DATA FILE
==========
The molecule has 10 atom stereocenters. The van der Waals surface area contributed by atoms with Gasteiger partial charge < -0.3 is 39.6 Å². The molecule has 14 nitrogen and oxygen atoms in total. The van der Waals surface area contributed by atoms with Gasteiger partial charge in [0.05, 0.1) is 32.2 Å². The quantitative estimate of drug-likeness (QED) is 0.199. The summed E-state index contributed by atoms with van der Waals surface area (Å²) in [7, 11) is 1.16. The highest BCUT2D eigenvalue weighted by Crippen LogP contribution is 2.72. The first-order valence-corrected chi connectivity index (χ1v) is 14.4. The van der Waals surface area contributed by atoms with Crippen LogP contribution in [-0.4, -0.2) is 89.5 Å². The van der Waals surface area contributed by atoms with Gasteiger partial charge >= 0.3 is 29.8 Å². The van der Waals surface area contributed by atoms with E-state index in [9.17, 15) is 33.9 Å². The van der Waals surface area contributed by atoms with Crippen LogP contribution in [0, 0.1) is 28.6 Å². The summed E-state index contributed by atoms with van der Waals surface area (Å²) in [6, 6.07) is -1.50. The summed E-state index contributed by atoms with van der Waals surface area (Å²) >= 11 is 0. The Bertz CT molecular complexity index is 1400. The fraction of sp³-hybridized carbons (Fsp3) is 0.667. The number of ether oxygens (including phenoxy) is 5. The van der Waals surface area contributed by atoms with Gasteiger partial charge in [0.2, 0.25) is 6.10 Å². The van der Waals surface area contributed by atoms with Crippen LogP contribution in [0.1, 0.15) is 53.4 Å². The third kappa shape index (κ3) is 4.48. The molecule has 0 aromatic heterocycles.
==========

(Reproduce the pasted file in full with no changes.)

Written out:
The molecule has 10 atom stereocenters. The van der Waals surface area contributed by atoms with Gasteiger partial charge < -0.3 is 39.6 Å². The molecule has 14 nitrogen and oxygen atoms in total. The van der Waals surface area contributed by atoms with Gasteiger partial charge in [0.05, 0.1) is 32.2 Å². The quantitative estimate of drug-likeness (QED) is 0.199. The summed E-state index contributed by atoms with van der Waals surface area (Å²) in [7, 11) is 1.16. The highest BCUT2D eigenvalue weighted by Crippen LogP contribution is 2.72. The first-order valence-corrected chi connectivity index (χ1v) is 14.4. The van der Waals surface area contributed by atoms with Crippen LogP contribution in [-0.4, -0.2) is 89.5 Å². The van der Waals surface area contributed by atoms with Gasteiger partial charge >= 0.3 is 29.8 Å². The van der Waals surface area contributed by atoms with E-state index in [9.17, 15) is 33.9 Å². The van der Waals surface area contributed by atoms with Crippen LogP contribution in [0, 0.1) is 28.6 Å². The summed E-state index contributed by atoms with van der Waals surface area (Å²) in [6, 6.07) is -1.50. The summed E-state index contributed by atoms with van der Waals surface area (Å²) >= 11 is 0. The Bertz CT molecular complexity index is 1400. The fraction of sp³-hybridized carbons (Fsp3) is 0.667. The number of ether oxygens (including phenoxy) is 5. The van der Waals surface area contributed by atoms with Gasteiger partial charge in [0.2, 0.25) is 6.10 Å². The van der Waals surface area contributed by atoms with Crippen LogP contribution in [0.1, 0.15) is 53.4 Å². The third kappa shape index (κ3) is 4.48. The molecule has 0 aromatic heterocycles.